What Foods Give You Energy?

Every part of the body, from muscles to organs, needs energy to function. This energy comes from the food that we eat. But what foods give you energy? And what foods give you the most energy? This article will explore how our bodies break down food into energy and the best foods for energy.

How Does the Body Convert Food Into Energy?

The body digests the food we eat by mixing it with acids and enzymes in the stomach. As the stomach digests food, carbohydrates (sugars and starches) in the food break down into glucose. The stomach and small intestines then absorb this glucose, releasing it into the bloodstream. Once glucose is in the bloodstream, it can immediately be used for energy, or it can be stored to be utilized later. However, to use glucose for energy, our bodies need insulin. Without insulin, glucose will stay in the bloodstream, which keeps blood sugar levels high.

How Is Insulin Made?

Insulin is a hormone created by beta cells in the pancreas. Beta cells are susceptible to glucose and check the amount of glucose in the bloodstream every few seconds to regulate insulin production. For example, if you eat something high in carbohydrates, like a slice of bread, your glucose level will rise, and beta cells will trigger the pancreas to produce and release insulin into the bloodstream. Insulin is released from the pancreas, traveling through the bloodstream to the body’s cells and instructing the cell doors to allow the glucose to enter. Once glucose is inside the cells, the process of converting it into energy to use now or store for later begins. As glucose leaves the bloodstream and enters the cells, blood sugar levels drop, and in turn, the beta cells in the pancreas regulate insulin production to match.

Creating Energy by Balancing Insulin and Glucose

Insulin and glucose will rise and fall throughout the day depending on what we eat, when we eat, and how much we eat. When insulin production works normally, glucose levels will be within 70-140 milligrams per deciliter. Although, even in people who don’t have diabetes, blood sugar levels can spike as high as 180 milligrams per deciliter after certain foods before dropping back to the normal range within two hours. To create energy for our bodies to function correctly, we need to keep glucose balanced with the right amount of insulin.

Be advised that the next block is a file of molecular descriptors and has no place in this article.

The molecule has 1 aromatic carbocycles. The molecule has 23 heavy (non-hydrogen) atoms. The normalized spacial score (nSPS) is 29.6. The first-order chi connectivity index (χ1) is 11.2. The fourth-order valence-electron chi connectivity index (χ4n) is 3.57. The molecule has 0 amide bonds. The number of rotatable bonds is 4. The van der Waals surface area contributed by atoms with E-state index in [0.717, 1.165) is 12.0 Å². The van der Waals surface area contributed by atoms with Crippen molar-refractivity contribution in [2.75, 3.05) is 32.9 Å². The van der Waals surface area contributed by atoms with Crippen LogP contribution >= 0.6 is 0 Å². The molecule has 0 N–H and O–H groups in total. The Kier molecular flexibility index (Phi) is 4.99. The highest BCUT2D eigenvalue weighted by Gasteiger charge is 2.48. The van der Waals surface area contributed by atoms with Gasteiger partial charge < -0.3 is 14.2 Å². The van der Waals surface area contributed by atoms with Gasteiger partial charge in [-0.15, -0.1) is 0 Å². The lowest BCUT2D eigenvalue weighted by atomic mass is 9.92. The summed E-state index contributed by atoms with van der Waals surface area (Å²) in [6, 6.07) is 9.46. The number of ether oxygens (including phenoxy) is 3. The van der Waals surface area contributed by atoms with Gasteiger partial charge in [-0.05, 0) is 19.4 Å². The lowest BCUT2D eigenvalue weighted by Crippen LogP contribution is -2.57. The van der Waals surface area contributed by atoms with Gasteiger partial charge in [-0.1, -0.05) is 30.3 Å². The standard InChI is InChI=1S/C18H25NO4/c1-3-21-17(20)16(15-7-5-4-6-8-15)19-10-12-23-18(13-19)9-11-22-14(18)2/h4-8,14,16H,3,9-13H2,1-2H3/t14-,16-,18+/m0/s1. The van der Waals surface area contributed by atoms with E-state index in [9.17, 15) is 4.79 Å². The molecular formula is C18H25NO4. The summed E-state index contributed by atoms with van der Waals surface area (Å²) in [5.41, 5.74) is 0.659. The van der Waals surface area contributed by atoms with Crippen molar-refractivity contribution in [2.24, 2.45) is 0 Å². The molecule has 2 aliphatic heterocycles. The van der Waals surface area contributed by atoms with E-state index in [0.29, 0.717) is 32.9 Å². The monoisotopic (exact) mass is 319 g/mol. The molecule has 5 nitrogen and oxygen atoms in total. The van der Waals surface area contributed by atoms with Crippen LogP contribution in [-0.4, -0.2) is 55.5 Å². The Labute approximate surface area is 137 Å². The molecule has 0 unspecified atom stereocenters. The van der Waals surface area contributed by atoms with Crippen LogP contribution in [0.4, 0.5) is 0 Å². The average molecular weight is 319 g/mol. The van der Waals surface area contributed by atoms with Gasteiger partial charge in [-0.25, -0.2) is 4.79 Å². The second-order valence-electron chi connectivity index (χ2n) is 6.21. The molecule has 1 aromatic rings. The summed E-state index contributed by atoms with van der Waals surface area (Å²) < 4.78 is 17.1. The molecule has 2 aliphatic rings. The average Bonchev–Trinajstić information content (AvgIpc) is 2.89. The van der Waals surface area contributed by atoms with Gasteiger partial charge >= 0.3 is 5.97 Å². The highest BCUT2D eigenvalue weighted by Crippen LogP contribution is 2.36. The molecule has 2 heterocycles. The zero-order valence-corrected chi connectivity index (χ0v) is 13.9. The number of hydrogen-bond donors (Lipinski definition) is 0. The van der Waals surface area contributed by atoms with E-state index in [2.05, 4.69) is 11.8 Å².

Storing Energy for Later

Insulin also helps our bodies to store extra glucose to be used later. So, if you eat a large meal and your body doesn’t require all the glucose immediately, insulin will help your body store it and convert it into energy to use later. This happens through insulin converting the extra glucose into larger packages called glycogen, which is then stored in the liver and muscles. Insulin also helps our bodies to store protein and fat. Almost every cell in the body needs protein to function. Plus, the body requires fat to protect nerves and support the production of hormones. In addition, fat can also be used as an energy source.

What Foods Give You the Most Energy?

Any food with calories will provide you with energy. However, while carbohydrates, proteins, and fats in food all provide calories and energy to your body, carbohydrates are the body’s preferred energy source. Carbohydrates can be quickly converted to glucose. However, protein in combination with carbohydrates slows the absorption process, giving your body energy for longer. Foods high in fat stimulate the production of serotonin in your brain, which can leave you feeling sluggish or low energy.

What to Eat to Give You Energy: 20 Best Foods for Energy

The best energy foods are those rich in carbohydrates, combined with protein, fiber, vitamins, minerals, and healthy fats, creating a balanced diet that will provide you with stable energy levels throughout the day.

20 of the Best Foods for Energy:

  1. Blueberries
  2. Bananas
  3. Beans
  4. Cantaloupe
  5. Dates
  6. Strawberries
  7. Mango
  8. Spinach
  9. Avocado
  10. Salmon
  11. Nuts (cashews in particular)
  12. Tomatoes
  13. Soy
  14. Low-fat dairy products such as Greek yogurt
  15. Oatmeal
  16. Whole grains such as brown rice
  17. Citrus fruit
  18. Peppers
  19. Sweet potatoes
  20. Eggs

When to Speak to a Doctor About Low energy

If you’re frequently feeling tired or low on energy [Link to April – Feeling Tired?], there may be several things at play, from poor diet to low testosterone. If you’re sleeping well, exercising, and eating a balanced diet, consider speaking with a doctor or healthcare provider to discuss your concerns. At Opt Health, our team of men’s vitality doctors can provide you with specialized advice. Speak to an expert physician one-on-one over video conferencing, get test results, and medication delivered, all from the comfort of your own home.

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